Building Trust in Virtual Teams: Real Challenges and Solutions

“I could look him in the eye.” “We do deals on a handshake.” “She has an honest face; I trusted her from the get-go.”

When we’re working or dealing with other people face-to-face, we send and receive all kinds of clues and indicators that help us assess trustworthiness, and by which we can show others they can trust us. Casual interactions, tone of voice and body language, small daily experiences all contribute to building trust. Face to face is high-bandwidth trust time.

This all changes, however, when we’re part of teams or work groups scattered across the globe – virtual teams (real people, real teams, but working together virtually instead of sitting in a conference room to brainstorm or peering over the cubicle walls to ask a question.) And with so much of the world now working in virtual teams building trust among the members of a team who don’t look one another in the eye or share coffee every morning is a challenge.

Collaborating

When we work in virtual teams, it’s all too easy to forget that we are in fact working with real people who just happen to be 15—or 15,000—miles away, and trust in the relationship takes a beating. Yet trust is paramount to collaboration, to getting things done, and to relying on those who we don’t see every day and can’t look in the eye. If we can maintain some of those high-bandwidth characteristics, we all benefit immeasurably.

The Trust Quotient

Casual readers of this column know that our way of thinking about building trust revolves around the Trust Equation, and the associated Trust Quotient Assessment which break down trust-building into the four components of Credibility, Reliability, Intimacy and Self-Orientation. 

Looking at virtual teams through these lenses, we can suggest some very specific behaviors which help to build trust, and further collaboration:

CREDIBILITY: When the virtual team is first assembled, go beyond the usual jargon-laden introductions [“I’m Jane Smith, a SR PM in the RV Division.”] and ask each team member to say something about what they bring to the group, and what they hope the project outcomes will be. We believe in people whom we know something about; if all we know are resume headlines, we don’t assign them great credibility.

RELIABILITY: Every time you turn in a piece of work, refer back to the master schedule and how your piece relates. If there isn’t a master schedule, take the responsibility of creating one. Despite the truism that trust takes time, this is the only component of trust that truly does require multiple experiences; this is how you create them.

INTIMACY: When someone starts a call with: “So, how was everyone’s weekend?” really share something: “We had so much fun; my 5 year old daughter is playing T-ball and the girls were hilarious whacking at the ball and running around the bases.” We trust those who are willing to take the small risk of revealing something about themselves; encourage it, especially by role-modeling it.

SELF-ORIENTATION: On a conference call with the group, stop multi-tasking, no matter how tempting, and really listen as each person speaks. Don’t do email, turn off the cell phone, face a non-moving vista.  Do whatever it is that you do to actually pay attention.

More about Virtual Teams: An Invitation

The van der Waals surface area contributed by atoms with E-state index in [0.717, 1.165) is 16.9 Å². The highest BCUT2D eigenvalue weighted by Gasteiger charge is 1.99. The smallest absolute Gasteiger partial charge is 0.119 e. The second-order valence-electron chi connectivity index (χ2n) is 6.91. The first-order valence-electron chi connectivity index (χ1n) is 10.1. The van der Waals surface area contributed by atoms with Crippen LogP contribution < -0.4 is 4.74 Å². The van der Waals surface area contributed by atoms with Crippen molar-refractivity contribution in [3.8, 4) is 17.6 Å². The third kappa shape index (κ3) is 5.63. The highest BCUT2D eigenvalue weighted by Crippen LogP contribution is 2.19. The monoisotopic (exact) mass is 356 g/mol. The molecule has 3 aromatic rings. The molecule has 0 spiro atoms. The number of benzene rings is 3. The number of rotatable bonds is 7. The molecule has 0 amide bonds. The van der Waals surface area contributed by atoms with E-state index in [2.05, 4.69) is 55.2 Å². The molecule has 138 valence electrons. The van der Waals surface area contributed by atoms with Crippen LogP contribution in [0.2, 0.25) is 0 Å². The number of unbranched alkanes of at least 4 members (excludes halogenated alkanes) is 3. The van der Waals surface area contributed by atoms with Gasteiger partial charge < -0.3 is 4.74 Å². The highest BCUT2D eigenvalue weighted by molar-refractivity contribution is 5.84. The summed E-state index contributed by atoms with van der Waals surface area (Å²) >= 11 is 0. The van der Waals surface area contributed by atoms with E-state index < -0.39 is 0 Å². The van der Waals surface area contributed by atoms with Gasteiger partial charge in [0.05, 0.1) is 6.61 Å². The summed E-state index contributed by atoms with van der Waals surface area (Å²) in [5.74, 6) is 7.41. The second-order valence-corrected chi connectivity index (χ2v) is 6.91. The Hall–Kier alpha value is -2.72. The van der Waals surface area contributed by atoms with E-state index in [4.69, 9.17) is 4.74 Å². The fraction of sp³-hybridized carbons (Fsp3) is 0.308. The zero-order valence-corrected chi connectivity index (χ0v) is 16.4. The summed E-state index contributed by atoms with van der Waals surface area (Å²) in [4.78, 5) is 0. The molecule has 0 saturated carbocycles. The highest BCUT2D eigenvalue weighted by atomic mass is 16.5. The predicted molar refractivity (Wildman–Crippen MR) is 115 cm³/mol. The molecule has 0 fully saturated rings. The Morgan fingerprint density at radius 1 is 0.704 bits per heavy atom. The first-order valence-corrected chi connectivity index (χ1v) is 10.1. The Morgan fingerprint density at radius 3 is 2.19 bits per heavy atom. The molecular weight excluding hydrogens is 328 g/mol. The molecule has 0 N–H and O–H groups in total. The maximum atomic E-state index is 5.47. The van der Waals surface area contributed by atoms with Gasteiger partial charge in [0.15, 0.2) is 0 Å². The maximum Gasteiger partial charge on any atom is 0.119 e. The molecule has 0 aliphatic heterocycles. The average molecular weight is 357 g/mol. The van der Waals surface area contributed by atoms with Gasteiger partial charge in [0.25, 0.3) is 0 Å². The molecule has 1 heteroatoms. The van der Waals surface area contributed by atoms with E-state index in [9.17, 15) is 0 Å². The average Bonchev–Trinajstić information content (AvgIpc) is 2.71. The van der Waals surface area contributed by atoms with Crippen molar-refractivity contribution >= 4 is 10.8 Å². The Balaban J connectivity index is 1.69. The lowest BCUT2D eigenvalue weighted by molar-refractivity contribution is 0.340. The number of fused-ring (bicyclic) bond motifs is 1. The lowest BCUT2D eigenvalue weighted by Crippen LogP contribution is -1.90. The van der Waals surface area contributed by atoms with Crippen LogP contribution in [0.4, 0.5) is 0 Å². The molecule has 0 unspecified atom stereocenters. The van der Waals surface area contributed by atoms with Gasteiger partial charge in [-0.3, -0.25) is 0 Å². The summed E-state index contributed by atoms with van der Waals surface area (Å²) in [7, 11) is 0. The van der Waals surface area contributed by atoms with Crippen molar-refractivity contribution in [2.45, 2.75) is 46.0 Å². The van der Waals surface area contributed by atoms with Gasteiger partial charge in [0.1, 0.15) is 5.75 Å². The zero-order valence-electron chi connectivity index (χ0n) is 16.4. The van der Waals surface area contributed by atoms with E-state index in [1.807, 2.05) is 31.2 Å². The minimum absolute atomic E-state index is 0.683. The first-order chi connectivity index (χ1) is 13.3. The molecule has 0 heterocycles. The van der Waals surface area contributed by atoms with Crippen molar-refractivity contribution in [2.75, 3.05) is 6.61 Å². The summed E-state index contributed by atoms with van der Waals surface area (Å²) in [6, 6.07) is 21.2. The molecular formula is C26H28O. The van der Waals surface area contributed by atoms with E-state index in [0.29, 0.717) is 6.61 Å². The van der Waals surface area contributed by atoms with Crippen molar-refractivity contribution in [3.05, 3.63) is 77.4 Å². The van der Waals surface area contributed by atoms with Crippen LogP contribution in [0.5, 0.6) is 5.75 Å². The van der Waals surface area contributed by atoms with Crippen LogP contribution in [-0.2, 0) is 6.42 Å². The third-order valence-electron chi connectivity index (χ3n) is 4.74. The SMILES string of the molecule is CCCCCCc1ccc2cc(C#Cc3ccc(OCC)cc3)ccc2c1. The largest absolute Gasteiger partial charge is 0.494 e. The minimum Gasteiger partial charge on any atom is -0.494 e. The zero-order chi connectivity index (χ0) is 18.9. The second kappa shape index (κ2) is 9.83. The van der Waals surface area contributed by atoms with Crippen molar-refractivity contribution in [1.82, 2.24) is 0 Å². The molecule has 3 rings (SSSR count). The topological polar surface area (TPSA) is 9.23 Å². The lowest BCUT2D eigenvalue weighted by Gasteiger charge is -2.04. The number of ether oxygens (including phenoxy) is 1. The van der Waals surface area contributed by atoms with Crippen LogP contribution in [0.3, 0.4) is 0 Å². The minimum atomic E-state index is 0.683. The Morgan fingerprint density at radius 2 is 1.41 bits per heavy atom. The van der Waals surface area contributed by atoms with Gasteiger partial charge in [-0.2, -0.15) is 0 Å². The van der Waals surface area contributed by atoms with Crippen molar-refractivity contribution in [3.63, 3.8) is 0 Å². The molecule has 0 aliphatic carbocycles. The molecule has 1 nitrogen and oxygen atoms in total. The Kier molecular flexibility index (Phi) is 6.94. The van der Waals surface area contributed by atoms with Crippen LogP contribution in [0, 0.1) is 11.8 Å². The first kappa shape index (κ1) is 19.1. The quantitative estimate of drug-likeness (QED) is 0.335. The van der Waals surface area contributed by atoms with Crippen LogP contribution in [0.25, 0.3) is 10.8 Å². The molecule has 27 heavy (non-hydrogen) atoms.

Key research in this area has been done by Onpoint Consulting, and we earlier talked about some of the six competencies and 24 behaviors they found in the most effective dispersed teams and leaders. We’ve teamed up with Onpoint to invite you to a free webinar on November 1 at 12:00PM ET, 9:00AM PT  where Charlie Green, CEO of Trusted Advisor Associates LLC and Rick Lepsinger, President of Onpoint Consulting and co-author of the new book Virtual Team Success will talk in depth about trust and virtual teams.

6 replies
  1. Avdi Grimm
    Avdi Grimm says:

    Good stuff! In my discussions with dispersed teams for the Wide Teams podcast, building trust is a point that comes up over and over.

    By the way, by doing webinars with GoToMeeting you exclude anyone who uses Linux or who doesn’t want to install software just to dial into a meeting. With such a wealth of free, zero-install tools for remote meetings available on the web now, there’s no reason to require your audience to install software just to join a web conference.

    Reply
  2. Sandy Styer
    Sandy Styer says:

    Avdi:

    You’re certainly on target with the comment about trust coming up over and over in dispersed teams, and I’m curious to know what advice you give for building trust in these situations.

    Thanks also for your input on the Linux issue … something for us to consider.  Thanks for writing.

     

    Sandy

    Reply
  3. Avdi Grimm
    Avdi Grimm says:

    I think fundamentally people need to realize that trust is a team issue, not specifically a "dispersed team" issue. I think the biggest difference is not that being distributed reduces trust, but that if you DON’T have trust in your people then being distributed will give you a great deal more anxiety because at least when they are local you can have the illusion of control. In other words, remote work reveals existing distrust more than anything else, and distrust is a teamkiller no matter what your structure is.

    So hire people that you can trust. And make sure you meet with them in person at least a few times a year – that part is key to maintaining remote relationships.

    Reply
  4. Lumivol Serum
    Lumivol Serum says:

    Attractive portion of content. I simply stumbled upon your site and
    in accession capital to say that I acquire in fact loved account your weblog posts.

    Any way I’ll be subscribing in your feeds and even I fulfillment you get right of entry to consistently rapidly.

    Reply

Leave a Reply

Want to join the discussion?
Feel free to contribute!

Leave a Reply

Your email address will not be published. Required fields are marked *